The Clockwork Dragon

Image of the Trans-Mongolian Railway station found at

“Bored, bored, bored.” Atlan manipulated the energy projecting into the boiler, cooling the steam. His partner Narangerel stood behind him in the locomotive’s cabin dilating time and slowing matter as they approached Sükhbaatar’s Trans-Mongolian station.

The eighteen-year-old girl looked at the back of her lover’s head. “You always say that, Atlan, but we are still apprentice elemental guides learning our craft.”

“I know.” The water cooled, he turned to her. “I’d just like a little excitement.”

As Narangerel released time and fixed the wheels of the stopped train, she looked out and up. “Atlan!”

From over the Russian border it appeared in the air, lit by the first rays of the sun. It was a man on a dragon, but the wings were made from massive brass rods and gears.

Atlan stared over Narangerel’s shoulder as the gleaming clockwork dragon and the dead engineer began the greatest adventure of their lives.

It wrote this wee missive for the What Pegman Saw challenge. The idea is to use the photograph/location presented by the Pegman as the prompt for crafting a tale no more than 150 words long. My word count is 150.

Today, the Pegman takes us to Sükhbaatar, Mongolia.

I admit that it’s been a long time since I participated in one of these challenges. Truth to tell, the steam has run out of me. I’ve encountered a number of personal and professional reverses and it’s left me tired and bored.

It’s true that so far in 2019, eleven of my short stories have been chosen for publication, but as the deadline looms for several more, I feel empty.

The story above is set in the universe I’d like to write my next story in (though it never occurred to me to set it in Mongolia) where people can naturally manipulate the elements as that world’s form of technology. The “clockwork dragon” and his dead (resurrected) rider, the engineer, are actually the beginning of the story, but I don’t have the heart to dive in.

So I created my 150 word introduction, if you will, as an attempt to jump start my creativity. So far it’s not working.

To read other stories based on the prompt, visit InLinkz.

45 thoughts on “The Clockwork Dragon

  1. hi. don’t know how you feel about typos but i noticed one and i know you can delete this comment so i thought i’d just mention it: “It wrote this wee missive…”


  2. Nonetheless, it’s a pleasure reading even these small bits of your storytelling, James. I’ve missed your entertaining epics. In this bit, however, while slowing matter is what occurs anytime a locomotive approaches a stop, I couldn’t perceive any benefit to dilating time. That would only increase the boredom as it would seem to take that much longer to slow down and come to a stop. Also, cooling the steam is fine as part of an engine shutdown procedure after coming to a halt, but during the braking process one would still wish the available steam energy to be fully effective as power for that process which decelerates the locomotive rather than its alternative use to accelerate it. So even if you use magical technology to manipulate matter and energy, if you’re going to resort to steam-punk scenarios you should pay a little more attention to the corresponding engineering. Your heart really wasn’t in this, was it? You usually pay better attention to such details, which allow the story to flow without disrupting the attention of engineering types like myself. [:)]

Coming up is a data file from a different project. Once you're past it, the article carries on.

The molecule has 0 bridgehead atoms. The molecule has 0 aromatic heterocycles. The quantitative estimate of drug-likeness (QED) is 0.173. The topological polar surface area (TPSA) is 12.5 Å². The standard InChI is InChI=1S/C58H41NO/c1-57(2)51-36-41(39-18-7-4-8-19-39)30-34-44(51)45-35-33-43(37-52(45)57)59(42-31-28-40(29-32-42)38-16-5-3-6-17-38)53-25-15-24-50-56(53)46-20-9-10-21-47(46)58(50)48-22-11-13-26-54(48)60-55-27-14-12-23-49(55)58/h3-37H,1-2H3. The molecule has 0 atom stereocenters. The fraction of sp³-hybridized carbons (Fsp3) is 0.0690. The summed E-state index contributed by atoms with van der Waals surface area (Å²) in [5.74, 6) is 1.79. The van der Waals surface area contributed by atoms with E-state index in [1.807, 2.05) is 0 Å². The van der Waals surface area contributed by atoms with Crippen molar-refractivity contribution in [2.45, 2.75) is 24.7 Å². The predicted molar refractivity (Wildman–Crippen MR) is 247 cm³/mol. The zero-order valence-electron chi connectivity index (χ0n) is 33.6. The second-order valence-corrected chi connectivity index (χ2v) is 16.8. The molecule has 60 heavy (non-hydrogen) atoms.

Liked by 1 person

    • I had a conversation like this with a fourth-grade teacher when a five-question test meant getting one question “wrong” earned a B instead if an A. There was a question as to whether or not friction is good for roller skating. What kind of a question is that for true/false? She thought it was fine — since everyone was graded the same way. My son did an extra credit paper based on three books. He is the one who ended up getting the most technical degree (double degree plus and now a masters) when graduating from university like twelve years later. Of course, James is just tired.


      • I agree with you, Marleen, that this is not the best question for a T/F answer, because it really requires consideration of how much friction and where applied –though of course a total lack of friction would leave a skater with no means to move in any direction or to control such movement. I’m not sure whether the fourth graders in this case were expected to recognize that, but such a question could be thought provoking.


      • My son and I enjoyed picking out the needed books — two of a child-like sort with pictures and one at a higher level. And he didn’t mind, at all, working on the paper.

        There was only one other time that I followed up on mistaken grading during his schooling, before he was eighteen. It was when he was in high school and had taken a second or third year of drafting.